Gustavo “Gus” Gutierrez fought for more than a month against the devastating effects of COVID-19, but last November, at the age of 61, he passed away in Las Vegas. In this city, he settled decades ago and forged a legacy for his dedication to the tortilla industry and his social commitment to the community.
During the TIA Convention, the Tortilla Industry Association’s trade show held in San Antonio, Texas, last July, the life of “Gus” Gutierrez and his countless contributions to the industry as a member of the association and CEO of Tortillas Incorporated were celebrated.
Likewise, in an interview with Abasto, Natalie Bacany-Gutiérrez and María Teresa Gutiérrez, daughter and sister respectively of “Gus” Gutiérrez, recalled the life of this exemplary businessman, whom they also described as a great human being, generous of heart and a tireless worker.
“Gus” Gutierrez was born in Guadalajara, Jalisco. In the early 1960s, he moved to California with his family. Later, Gus moved to Las Vegas, where he began working in a hotel when he was 17.
Maria Teresa, who was left in charge of the company as president after her brother “Gus” passed away, said the tortilla business was started by her father, Jose Luis Gutierrez, in the garage of their home in the late 1970s. “My brother and I, every day after we got off work, would go help make the tortillas.”
“Gus” Gutierrez’s merchant spirit soon came to the fore when he managed to make the first big tortilla sale to a Mexican restaurant in Las Vegas, “that was the first account the business had,” Maria Teresa recalled.
The Latino community began to grow in Las Vegas, new Hispanic stores started to open their doors, and before long, Gutierrez’s tortilla business began to grow. They got another tortilla machine, moved into a storefront where they sold their tortillas, and thus began the road to success for “Gus” and his family.
After acquiring a new machine to produce tortillas in large volumes, they moved into a spacious warehouse. From ten employees, they grew to nearly one hundred, and their brand of tortillas, tostadas, and chips, Los Arcos, became famous. Gus’ commercial spirit propelled the family business to prosperity with the support of the entire staff.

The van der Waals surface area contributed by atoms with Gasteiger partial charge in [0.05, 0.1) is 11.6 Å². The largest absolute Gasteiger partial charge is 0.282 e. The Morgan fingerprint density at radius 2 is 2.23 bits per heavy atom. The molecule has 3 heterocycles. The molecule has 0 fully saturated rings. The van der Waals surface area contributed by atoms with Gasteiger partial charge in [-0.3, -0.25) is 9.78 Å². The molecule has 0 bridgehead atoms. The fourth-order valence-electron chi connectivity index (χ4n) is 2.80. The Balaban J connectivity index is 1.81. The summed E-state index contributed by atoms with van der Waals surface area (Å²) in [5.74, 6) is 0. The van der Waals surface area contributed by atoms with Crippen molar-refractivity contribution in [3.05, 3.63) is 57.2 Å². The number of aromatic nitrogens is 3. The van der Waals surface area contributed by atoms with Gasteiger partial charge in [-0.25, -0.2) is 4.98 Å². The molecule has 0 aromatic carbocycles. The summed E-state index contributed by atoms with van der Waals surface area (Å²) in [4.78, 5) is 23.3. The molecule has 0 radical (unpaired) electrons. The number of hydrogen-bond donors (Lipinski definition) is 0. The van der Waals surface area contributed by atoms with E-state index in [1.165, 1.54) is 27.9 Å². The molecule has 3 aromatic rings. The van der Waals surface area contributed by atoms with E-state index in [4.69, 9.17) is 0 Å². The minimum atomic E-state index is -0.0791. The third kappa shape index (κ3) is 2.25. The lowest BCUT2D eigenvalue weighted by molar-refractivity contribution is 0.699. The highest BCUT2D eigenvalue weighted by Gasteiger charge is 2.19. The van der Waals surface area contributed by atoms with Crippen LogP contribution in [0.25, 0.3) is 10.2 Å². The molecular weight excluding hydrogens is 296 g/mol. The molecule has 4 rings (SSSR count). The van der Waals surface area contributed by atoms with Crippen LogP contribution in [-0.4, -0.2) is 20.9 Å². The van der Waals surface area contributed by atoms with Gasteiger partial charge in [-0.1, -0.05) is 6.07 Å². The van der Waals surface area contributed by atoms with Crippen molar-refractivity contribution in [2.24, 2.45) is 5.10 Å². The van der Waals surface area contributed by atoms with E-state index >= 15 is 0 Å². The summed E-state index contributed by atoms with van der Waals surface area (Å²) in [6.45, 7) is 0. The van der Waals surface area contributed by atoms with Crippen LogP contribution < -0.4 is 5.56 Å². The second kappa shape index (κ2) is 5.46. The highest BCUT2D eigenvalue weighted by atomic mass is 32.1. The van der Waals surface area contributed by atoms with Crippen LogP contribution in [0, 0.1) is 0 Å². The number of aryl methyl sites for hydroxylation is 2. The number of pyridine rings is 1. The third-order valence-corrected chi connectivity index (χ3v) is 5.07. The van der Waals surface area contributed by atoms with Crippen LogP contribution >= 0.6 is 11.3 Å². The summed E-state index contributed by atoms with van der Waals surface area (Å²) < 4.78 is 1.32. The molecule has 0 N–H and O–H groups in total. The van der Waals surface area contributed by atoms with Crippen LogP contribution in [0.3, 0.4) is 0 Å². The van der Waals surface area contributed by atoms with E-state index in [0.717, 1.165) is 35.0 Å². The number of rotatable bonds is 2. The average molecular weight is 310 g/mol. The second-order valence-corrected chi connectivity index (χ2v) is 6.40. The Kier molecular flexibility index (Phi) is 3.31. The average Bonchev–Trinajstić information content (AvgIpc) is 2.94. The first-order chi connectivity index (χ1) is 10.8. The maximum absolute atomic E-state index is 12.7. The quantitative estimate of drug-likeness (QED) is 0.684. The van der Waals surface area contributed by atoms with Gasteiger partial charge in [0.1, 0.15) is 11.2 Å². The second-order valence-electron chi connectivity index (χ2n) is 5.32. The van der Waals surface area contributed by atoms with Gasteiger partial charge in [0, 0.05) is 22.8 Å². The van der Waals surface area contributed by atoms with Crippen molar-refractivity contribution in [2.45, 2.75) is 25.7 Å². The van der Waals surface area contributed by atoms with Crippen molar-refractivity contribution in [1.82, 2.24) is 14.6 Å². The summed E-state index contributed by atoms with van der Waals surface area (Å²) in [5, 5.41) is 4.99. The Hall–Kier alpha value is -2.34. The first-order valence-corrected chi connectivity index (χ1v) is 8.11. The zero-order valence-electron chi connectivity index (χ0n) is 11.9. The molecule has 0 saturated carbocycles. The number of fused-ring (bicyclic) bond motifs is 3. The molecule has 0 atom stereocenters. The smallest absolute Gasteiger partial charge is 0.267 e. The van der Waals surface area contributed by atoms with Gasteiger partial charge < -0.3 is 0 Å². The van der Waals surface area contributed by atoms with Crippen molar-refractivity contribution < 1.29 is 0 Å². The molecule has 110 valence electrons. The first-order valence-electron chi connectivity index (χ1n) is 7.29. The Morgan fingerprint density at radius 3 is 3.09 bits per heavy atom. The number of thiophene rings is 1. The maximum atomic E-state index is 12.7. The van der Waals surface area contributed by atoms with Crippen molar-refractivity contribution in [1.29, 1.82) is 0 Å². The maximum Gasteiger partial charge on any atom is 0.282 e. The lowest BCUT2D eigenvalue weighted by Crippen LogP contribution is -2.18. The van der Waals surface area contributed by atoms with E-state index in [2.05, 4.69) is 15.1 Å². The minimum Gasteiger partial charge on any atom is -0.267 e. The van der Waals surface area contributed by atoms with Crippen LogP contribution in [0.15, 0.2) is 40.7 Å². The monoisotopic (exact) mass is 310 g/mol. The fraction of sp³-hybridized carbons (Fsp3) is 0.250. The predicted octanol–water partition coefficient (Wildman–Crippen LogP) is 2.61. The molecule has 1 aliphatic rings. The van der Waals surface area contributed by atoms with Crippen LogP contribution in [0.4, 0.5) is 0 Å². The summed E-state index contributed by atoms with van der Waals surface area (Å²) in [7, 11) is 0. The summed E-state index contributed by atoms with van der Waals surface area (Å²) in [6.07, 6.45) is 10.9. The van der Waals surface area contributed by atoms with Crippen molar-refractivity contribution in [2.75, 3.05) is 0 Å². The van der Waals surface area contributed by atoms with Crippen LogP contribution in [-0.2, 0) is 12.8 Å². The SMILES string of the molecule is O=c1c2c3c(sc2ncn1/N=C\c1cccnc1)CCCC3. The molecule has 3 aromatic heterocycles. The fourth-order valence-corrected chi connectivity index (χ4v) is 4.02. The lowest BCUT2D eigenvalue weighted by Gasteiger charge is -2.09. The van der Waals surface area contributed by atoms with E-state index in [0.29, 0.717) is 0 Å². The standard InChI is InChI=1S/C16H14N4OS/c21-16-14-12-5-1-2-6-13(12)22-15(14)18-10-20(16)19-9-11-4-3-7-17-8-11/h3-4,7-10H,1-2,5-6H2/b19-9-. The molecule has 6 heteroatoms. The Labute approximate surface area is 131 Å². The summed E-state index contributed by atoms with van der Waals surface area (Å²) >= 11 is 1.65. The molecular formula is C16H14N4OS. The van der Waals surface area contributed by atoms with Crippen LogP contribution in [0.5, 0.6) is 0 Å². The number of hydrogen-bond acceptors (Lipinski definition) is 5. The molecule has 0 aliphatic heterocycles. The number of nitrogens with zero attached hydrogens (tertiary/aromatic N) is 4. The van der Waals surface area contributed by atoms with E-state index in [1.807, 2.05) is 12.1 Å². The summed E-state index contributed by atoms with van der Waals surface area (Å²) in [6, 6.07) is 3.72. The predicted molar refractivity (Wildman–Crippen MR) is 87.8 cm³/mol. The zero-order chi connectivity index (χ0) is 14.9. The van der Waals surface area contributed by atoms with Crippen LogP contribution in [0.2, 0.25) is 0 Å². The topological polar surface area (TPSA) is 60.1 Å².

But according to his daughter Natalie, who is now the company’s general manager, and his sister Maria Teresa, it was vital for “Gus” to share that prosperity. “My dad believed in the importance of ‘pay it forward,’ and that’s why he liked to help others because he said that, just as you gave, you received,” Natalie said.
“When Gus left us, and I had to start organizing his papers in the office and going through the mail, my goodness, he gave so much, I think he donated to every organization in town, but it was something Gus didn’t comment on, but no wonder he was such a blessed man,” said his sister, very emotional.
When the pandemic forced the closing of businesses, “Gus” Gutierrez’s tortillería factory was seriously affected because a large part of its sales was to restaurants. Many of his employees fell ill, and “Gus” worked day and night operating the machinery until the last week of September when he also got COVID. In October, Gus was admitted to the hospital, and although he battled the virus for a month, fighting hard as his favorite movie character “Rocky,” passed away on November 8.
Despite the loss of “Gus” Gutierrez, his sister and daughter continue to run Tortillas Incorporated, honoring his memory and continuing the work he loved for most of his life.